The sessions main discussion was moderated by Dr Poppy Sulistyaning Winanti, Vice Dean of Collaboration, Alumnni and Research Affairs of Faculty of Social and Sciences, Universitas Gadjah Mada; and panellists included Ambassador Jose Travares from the Ministry of Foreign Affairs, Dr Kavi Chongkittavon from the Economic Research Institute for ASEAN and East Asia (ERIA), Professor Richard Heydarian from National Chengchi University and Ambassador Kok Li Peng, the Permanent representative for Singapore to ASEAN.  The Panel begun with a discussion of whether ASEAN should stay away from the dangerous rivalries, or if there is anything ASEAN can do to “cool down” the situation. Ambassador Travares presented that ASEAN is not shying away from conflict, although he argued that too much was being asked of ASEAN, as ASEAN is not a supernational body with a parliament, commission, court of justice and money like the European Union. Ambassador Kok Li Peng highlighted that ASEAN is still a small organisation where the member countries are still learning how to manage their sovereignty. She promoted that due to this ASEAN was created for leaders to manage international tensions and to work towards development and building in a non-exclusive manner. Dr Chongkittavon outlined that the weakness of ASEAN is truly its strength, as ASEAN does not have enemies, it can create a mechanism for rivalries to come together and become a “bridge builder” between conflicting sides. He also describes ASEAN as a “Disneyland for World Politics” as the many systems of government work productively together. Professor Heydarian quoted that even though “you might not be interested in the Pacific, the Pacific is interested in you”. He took a different approach and advocated that in special circumstances, ASEAN must take a ‘side’ to maintain strength. In relation to strength, Professor Heydarian stated that individual countries within ASEAN can be very influential with other middle-power nations, such as Japan and Korea, and to remove themselves from the US-China conflict.

The second question mainly focused on how the new Indo-Pacific Outlook can be used in policy making, and how inclusive the Outlook will be in relation to the Indo-Pacific. Ambassador Travares promoted that the Outlook showed the world that ASEAN has its own mind and independence and has moved beyond choosing between the options available from other powers. Furthermore, he linked the commonality between ASEAN members and outside stakeholders is productivity and questioned why the focus remained on conflicts and rivalries. Ambassador Kok Li Peng endorsed the need for a debate in how ASEAN will move forward in the future, after the Outlook. She said that ASEAN needs to continue working towards centrality as it will never be automatic. Dr Chongkittavon further replied that ASEAN no longer needs to choose and gave credit to the Indonesian-Thailand synergy that made the document possible.  He believes that ASEAN has earnt its centrality and can continue to set guidelines and maintain future projects. Professor Heydarian supported that strategic-intersectionality can be used to endorse centralism. Furthermore, minilateralism needs to be employed to work together on issues of shared concern, rather than focusing on the conflict ASEAN is a stakeholder in. He concluded the need for ASEAN to work with other regarding, but not against, China to achieve centrality, rather than only asserting it.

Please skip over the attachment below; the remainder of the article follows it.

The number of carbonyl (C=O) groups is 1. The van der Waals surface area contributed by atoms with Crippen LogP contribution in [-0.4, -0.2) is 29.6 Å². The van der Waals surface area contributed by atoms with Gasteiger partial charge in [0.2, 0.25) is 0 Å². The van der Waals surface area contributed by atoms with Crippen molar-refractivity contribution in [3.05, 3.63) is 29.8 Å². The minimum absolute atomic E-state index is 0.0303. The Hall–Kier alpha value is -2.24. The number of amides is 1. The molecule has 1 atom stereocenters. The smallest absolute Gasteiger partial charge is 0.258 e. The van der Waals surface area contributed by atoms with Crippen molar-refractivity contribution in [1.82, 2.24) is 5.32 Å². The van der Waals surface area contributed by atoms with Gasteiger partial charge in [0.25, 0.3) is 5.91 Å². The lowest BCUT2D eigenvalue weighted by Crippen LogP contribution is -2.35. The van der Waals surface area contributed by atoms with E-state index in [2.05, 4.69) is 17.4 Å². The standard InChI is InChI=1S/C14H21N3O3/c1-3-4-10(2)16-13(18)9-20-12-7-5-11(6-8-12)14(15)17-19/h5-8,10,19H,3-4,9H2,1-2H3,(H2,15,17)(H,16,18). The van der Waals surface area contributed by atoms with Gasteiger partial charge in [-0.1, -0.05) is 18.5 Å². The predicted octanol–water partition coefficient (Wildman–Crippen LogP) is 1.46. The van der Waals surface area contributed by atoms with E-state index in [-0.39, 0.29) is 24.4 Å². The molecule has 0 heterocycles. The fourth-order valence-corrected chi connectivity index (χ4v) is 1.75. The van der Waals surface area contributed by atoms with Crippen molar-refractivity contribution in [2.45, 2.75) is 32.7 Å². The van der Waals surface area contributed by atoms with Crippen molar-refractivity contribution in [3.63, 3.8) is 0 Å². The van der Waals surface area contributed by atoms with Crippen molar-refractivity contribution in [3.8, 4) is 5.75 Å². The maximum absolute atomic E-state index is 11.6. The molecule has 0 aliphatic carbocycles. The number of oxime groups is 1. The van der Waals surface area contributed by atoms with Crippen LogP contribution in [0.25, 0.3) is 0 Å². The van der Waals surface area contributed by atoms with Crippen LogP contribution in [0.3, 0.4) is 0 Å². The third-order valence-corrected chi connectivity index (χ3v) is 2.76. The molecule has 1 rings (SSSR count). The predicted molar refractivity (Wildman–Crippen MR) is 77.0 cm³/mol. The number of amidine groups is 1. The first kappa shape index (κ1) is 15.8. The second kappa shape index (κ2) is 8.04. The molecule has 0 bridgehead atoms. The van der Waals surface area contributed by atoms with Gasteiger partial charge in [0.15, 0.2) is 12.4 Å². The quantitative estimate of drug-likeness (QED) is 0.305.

The final question asked panellists to summarise the future of the ASEAN Outlook on the Indo-Pacific. Ambassador Travares optimistically stated that ASEAN is transforming todays challenges into opportunities for cooperation in the future, while Ambassador Kok Li Peng alluded to the ASEAN led creation of the Regional Comprehensive Economic Partnership, the largest free trade area ever created, to show the capabilities ASEAN holds. Meanwhile, Professor Heydarian supported that ASEAN and its member states do have agency and are successfully growing to become middle powers. He also stated that regarding ASEAN in the Indo Pacific “we are hung together, or we are hung apart”.  Dr Chongkittavon simply summarised ASEAN as an “imperfect perfection” as an organisation and to give our trust to ASEAN

More information about upcoming events at the ASEAN Studies Centre UGM can be found at our website (https://asc.fisipol.ugm.ac.id/) and for the Foreign Policy Community of Indonesia at their website (http://www.fpcindonesia.org/).